The Nepali territory of Lipulek-Kalapani-Limpiyadhura was forcibly occupied by Indian forces after India was defeated by China during India-China border war in October/November 1962. This area has been located strategically as well as very sensitive. Now it has become Kailash Manasarovar pilgrimage route through Lipulek. It is an area of significant importance to expand trade and commerce between India and China via Lipulek. At the same time, it is the shortest link route from Indian capital Delhi to Lhasa of China via Taklakot and Shigatse. After Lhasa, one can travel with an express way to Beijing and various parts of China and other countries.
This is not the first time that the ‘battle of maps’ occurred between two countries. A meeting of the joint boundary task force between India and Nepal was held on Kalapani issue in Kathmandu from 2 to 7 July in 1997. At the meeting, Nepal presented a map published by British Survey of India in 1856 AD and proposed to be adopted as official map to resolve the Kalapani issue. As a counter to Nepali side, India pleaded that 1856 map has not been prepared on the scientific basis. It has no control points. So this map could not be adopted as the basic material. Instead, India forwarded a map of 1879 and insisted that it should be taken as the official map. But Nepal did not accept India’s proposal. Nepal put forth the encountered version that 'map prepared in 1879 is a ‘baseless’ material and it cannot be accepted as official map.
On that map, Kalapani area of Nepal has been shown cartographically inside India completely as if it belongs to India. According to the Sugauli Treaty, Nepal's western border must be the river but not the watershed range of the hillock, as drawn on this map. Therefore, Nepal is not in a position to accept that map as basis or official material.’ As a consequence, it created a battle of maps between Nepal and India. Since then ‘battle of map’ started between Nepal and India regarding Kalapani border issue. The latest ‘battle of maps’ roared following the publication of new Indian map of November. So Indian and Nepali maps overlapped on the Lipulek-Kalapani-Limpiyadhura area.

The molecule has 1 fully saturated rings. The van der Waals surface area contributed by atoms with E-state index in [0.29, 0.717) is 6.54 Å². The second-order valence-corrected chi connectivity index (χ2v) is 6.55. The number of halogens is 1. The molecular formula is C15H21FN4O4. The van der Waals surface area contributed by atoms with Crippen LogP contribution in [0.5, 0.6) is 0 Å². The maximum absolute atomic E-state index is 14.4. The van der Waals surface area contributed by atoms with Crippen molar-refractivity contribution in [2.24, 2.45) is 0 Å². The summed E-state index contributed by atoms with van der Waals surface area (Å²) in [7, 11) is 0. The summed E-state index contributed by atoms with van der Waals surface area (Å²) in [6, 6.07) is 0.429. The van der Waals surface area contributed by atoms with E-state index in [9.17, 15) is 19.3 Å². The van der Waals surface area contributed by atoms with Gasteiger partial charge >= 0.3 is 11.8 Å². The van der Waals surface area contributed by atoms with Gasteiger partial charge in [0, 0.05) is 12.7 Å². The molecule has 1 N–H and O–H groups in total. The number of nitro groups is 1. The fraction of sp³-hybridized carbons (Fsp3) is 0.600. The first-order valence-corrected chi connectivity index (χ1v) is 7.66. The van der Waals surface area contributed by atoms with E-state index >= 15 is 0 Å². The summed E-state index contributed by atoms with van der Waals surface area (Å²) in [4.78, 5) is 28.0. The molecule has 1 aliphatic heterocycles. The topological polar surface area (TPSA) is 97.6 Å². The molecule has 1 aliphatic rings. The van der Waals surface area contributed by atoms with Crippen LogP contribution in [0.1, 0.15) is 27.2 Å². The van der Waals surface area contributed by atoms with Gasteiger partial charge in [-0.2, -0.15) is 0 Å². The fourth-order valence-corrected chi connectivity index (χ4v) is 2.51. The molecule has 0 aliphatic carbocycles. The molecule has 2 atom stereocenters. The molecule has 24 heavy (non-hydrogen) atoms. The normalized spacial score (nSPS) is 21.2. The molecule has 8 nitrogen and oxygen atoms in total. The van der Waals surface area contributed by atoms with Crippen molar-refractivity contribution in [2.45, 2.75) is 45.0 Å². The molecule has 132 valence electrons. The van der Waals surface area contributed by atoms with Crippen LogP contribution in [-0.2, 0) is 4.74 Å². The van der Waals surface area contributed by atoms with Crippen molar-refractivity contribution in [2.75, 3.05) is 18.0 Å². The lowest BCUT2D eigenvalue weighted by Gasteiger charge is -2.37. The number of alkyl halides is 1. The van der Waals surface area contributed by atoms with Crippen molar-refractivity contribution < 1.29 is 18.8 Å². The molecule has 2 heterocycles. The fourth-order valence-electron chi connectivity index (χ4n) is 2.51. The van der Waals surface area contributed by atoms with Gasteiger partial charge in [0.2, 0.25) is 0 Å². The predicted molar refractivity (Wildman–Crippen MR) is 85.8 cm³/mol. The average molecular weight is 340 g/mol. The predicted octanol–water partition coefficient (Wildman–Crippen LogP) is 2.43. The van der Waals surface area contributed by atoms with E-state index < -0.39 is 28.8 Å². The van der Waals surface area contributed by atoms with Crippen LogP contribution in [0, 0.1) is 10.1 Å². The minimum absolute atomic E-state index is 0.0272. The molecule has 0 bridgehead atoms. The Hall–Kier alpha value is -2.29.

Spirit of mutual friendship
The River Kali is the western boundary of Nepal according to the Sugauli Treaty-1816. On the basis of maps and documents of that period and spirit of the treaty, the river originating from Limpiyadhura could be determined as the principal river. Limpiyadhura- Kalapani- Lipulek, located east of the river depicted on the historical maps, is considered to be Nepal's territory. But India has not yet agreed on it. Whatever it may be, the map battle should never be turned into armed warfare between two countries, However, Indian Army Chief General Manoj M Naravane on 15 May said ‘Lipulek Pass is not a dispute and Nepal has raised the matter at the behest of someone else and that is very much possibility’ might have indicated China.
Now the battle of maps between two countries should be reconciled in the spirit of mutual understanding, friendliness and good neighbourhood that the both nations enjoy since the ancient times. Nepal-India relations are not confined to political and diplomatic level but the peoples of both nations have sound social, cultural and economic ties which must not be forgotten as two sides sit for arduous negotiations to sort out this long-running dispute.

(Shrestha is the former Director General of Department of Survey)